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Alicia Eggert’s “On a Clear Day, You Can See Forever” features three images that slowly come into focus as drivers pass by. Courtesy the Artist

In affluent communities, billboards are considered visual blight. Along Jacksboro Highway, many parts of the North Side, and East Lancaster Avenue, the massive advertisements are simply everyday reality. For the last year, the Modern Art Museum of Fort Worth has replaced vacant billboards with massive contemporary artworks and photographs. The new outreach program, Modern Billings, aims to pepper blighted communities with thought-provoking artworks while giving opportunities for local artists to engage with the broader community. 

The program is managed by the Modern’s two assistant curators of education, Tiffany Smith and Jesse Barnett. Last year, staffers with the Modern began exploring the possibility of utilizing vacant billboards. The staffers at Clear Channel Outdoor, the company that owns many of the billboards that dot Fort Worth, were receptive to the Modern’s initial proposal, Smith said. The agreement was straightforward: Clear Channel would provide several billboards for several weeks at a time, and the Modern would curate the process. 

“The objective is to spark curiosity and thinking and to disrupt what is always present there,” Barnett said.  

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Barnett and Smith chose to use artists who have already collaborated with the Modern. Many of the painters and photographers have contracted to teach at the museum’s continuing education programs in recent years. The first series featured six artists: Kalee Appleton, Kerry Butcher, Julio César Cedillo, Casey Leone, Raul Rodriguez, and Fabiola Valenzuela. Barnett said that “pilot series” validated many aspects of the project. The artists were enthusiastic.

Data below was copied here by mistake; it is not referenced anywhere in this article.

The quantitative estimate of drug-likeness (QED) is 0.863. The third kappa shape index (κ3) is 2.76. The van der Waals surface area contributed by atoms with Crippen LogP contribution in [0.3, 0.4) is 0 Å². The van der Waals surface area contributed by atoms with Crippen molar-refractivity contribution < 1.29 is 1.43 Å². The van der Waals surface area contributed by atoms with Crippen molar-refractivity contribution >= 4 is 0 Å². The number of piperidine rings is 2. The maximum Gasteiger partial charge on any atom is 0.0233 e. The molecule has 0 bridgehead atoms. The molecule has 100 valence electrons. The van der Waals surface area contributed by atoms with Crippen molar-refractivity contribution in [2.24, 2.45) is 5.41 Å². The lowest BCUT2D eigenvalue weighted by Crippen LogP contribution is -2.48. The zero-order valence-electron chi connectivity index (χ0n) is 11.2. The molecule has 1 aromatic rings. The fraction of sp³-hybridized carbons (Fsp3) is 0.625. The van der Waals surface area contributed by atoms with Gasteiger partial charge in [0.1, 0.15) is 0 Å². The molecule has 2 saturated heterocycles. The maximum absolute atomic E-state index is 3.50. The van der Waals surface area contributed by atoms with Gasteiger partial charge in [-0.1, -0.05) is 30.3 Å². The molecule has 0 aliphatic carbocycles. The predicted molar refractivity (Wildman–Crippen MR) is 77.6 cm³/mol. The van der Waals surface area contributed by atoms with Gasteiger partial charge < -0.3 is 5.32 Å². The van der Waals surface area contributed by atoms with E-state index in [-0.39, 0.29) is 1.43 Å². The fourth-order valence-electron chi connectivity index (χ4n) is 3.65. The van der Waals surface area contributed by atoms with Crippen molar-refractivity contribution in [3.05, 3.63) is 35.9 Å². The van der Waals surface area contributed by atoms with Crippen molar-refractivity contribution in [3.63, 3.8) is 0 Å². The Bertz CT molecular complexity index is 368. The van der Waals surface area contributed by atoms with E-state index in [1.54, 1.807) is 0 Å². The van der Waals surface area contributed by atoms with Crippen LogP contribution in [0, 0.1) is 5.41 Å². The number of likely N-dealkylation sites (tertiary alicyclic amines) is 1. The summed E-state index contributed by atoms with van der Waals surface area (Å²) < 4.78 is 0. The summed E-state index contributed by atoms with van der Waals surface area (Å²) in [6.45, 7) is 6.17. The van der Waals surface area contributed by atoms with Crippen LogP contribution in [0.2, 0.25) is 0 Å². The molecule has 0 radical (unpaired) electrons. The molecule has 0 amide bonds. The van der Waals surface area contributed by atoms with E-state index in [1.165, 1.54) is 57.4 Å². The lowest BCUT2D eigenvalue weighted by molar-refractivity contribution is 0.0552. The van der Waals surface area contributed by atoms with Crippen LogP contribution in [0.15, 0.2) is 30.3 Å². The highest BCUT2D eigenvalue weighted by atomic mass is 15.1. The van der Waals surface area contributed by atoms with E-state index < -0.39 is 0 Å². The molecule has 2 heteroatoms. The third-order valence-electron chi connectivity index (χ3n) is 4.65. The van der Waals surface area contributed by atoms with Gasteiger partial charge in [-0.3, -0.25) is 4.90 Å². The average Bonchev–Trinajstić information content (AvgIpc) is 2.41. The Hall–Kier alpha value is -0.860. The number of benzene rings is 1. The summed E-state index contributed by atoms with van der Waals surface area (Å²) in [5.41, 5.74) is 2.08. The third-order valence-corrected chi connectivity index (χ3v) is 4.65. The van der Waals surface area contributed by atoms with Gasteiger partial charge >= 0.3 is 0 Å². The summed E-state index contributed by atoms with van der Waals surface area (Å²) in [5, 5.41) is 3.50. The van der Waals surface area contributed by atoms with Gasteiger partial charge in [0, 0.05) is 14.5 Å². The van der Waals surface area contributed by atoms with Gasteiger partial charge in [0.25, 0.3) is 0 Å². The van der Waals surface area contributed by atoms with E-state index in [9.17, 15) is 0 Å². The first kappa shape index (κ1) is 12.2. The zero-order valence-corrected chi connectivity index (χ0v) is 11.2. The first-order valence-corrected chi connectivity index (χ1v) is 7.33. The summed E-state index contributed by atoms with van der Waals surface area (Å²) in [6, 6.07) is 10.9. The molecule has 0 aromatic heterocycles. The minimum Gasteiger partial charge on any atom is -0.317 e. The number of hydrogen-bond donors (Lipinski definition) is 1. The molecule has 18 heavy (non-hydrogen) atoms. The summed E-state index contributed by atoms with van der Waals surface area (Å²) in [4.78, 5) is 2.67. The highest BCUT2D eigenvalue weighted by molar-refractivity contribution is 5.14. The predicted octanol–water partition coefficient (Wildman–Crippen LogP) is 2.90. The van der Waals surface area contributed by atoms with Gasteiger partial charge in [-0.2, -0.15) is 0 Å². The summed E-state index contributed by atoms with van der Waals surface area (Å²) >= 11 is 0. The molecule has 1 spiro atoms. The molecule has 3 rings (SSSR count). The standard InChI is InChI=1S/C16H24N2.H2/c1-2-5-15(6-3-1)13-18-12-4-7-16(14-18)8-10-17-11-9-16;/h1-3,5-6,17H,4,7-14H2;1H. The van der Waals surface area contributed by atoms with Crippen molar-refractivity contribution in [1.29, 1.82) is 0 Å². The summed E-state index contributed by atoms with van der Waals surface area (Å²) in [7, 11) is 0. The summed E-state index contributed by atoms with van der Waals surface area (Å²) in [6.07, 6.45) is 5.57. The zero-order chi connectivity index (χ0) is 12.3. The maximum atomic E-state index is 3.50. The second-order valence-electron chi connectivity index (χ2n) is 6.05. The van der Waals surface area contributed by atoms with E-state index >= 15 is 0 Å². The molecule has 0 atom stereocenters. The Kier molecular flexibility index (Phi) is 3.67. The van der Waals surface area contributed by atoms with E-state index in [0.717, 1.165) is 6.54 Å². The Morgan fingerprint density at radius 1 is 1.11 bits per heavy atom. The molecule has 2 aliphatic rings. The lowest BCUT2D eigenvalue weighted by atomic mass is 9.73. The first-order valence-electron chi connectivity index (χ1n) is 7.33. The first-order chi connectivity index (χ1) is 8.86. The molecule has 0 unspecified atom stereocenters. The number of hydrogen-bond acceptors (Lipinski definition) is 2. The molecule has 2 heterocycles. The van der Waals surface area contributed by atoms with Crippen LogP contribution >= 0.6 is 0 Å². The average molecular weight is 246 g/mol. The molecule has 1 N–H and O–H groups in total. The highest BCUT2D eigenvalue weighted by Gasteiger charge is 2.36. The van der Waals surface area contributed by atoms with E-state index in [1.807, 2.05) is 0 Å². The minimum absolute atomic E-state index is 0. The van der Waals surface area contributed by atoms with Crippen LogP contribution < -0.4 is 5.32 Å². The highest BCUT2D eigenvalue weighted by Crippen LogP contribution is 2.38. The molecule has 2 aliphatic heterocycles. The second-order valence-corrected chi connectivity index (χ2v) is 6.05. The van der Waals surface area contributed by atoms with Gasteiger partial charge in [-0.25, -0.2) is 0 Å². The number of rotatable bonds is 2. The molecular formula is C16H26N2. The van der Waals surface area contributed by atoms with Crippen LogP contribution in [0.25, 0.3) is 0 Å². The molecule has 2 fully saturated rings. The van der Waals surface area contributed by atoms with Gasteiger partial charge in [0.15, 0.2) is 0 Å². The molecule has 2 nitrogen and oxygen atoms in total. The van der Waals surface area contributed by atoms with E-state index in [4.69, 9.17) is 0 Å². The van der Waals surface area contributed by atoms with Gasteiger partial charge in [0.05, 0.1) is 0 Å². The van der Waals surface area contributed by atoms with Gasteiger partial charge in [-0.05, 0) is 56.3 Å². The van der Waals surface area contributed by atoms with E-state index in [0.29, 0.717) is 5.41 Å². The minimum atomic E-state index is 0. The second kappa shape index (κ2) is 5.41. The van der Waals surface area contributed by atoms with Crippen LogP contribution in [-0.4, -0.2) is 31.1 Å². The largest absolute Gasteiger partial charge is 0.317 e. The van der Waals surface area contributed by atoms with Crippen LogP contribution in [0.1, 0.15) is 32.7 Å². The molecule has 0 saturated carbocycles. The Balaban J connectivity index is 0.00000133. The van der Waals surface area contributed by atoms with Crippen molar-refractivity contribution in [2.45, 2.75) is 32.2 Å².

Barnett and Smith said they give generous artistic freedom to the submitting artists. Sometimes, the collaboration begins with a batch of proposals from the artist. Barnett and Smith then provide feedback. Some initial suggestions may have text that needs to be enlarged, for example. The majority of viewers will be whizzing by in automobiles, Smith noted. For an image to work within that tight timeframe, the artwork has to be eyecatching and engaging. 

Taking a guerilla marketing approach to presenting artwork has advantages, the curators said. Documenting public feedback isn’t one of them. From the beginning, Modern Billings was envisioned as a community outreach project and not as an opportunity to advertise. Barnett and Smith decided to leave the artworks unbranded, meaning you won’t see the Modern’s logo on any of the billboard-based pieces. Smith said the semi-anonymous approach works because it serves the museum’s ethos.

“Our mission is to bring people in front of the artwork,” she said. “This is a way to have it out [where it can be experienced] and not on an iPad. Installing art in the community is a natural branch-off of that goal.” 

Wind, rain, and the elements demand periodic touch-ups, the program coordinators discovered. For the second run earlier this year, Barnett and Smith made two copies of each work so the artists could retain an un-weathered version. The third iteration of Modern Billings launches later this week. The final locations haven’t been finalized, but the program organizers are tinkering with the formula now. Two artists will each be given three nearby billboards. The idea is to add a narrative element that can unfold in time. The Modern chose Alicia Eggert and Audrey Travis. Many of Eggert’s works imitate signage, often through the use of neon lighting. Smith saw that as a perfect background for the project. 

Travis’ “works deal with representations of landscape and material in space,” Barnett added. Modern Billings will place Travis’ pieces in an urban landscape, which “juxtaposes with the desolate areas” she portrays.

Barnett and Smith plan to schedule three to six Modern Billings programs per year with each outdoor exhibit lasting around six weeks. The still-new program has room to grow, the curators said. They are open to the idea of letting young students, possibly from the Modern’s Teen Artist Program, collaborate on a project that could potentially end up on a billboard. 

Communities that have ample vacant billboards tend to rank lower on the socioeconomic rung. Fort Worth isn’t the first city to explore placing art in traditionally commercial spaces. The visibility of the elevated backdrops allows the Modern to make a big impact without incurring exorbitant costs. 

“In the communities we [are targeting], you see a lot of cash for houses and more predatory advertising like payday loans,” Smith said. “It’s everywhere. Why not put art up instead?” 

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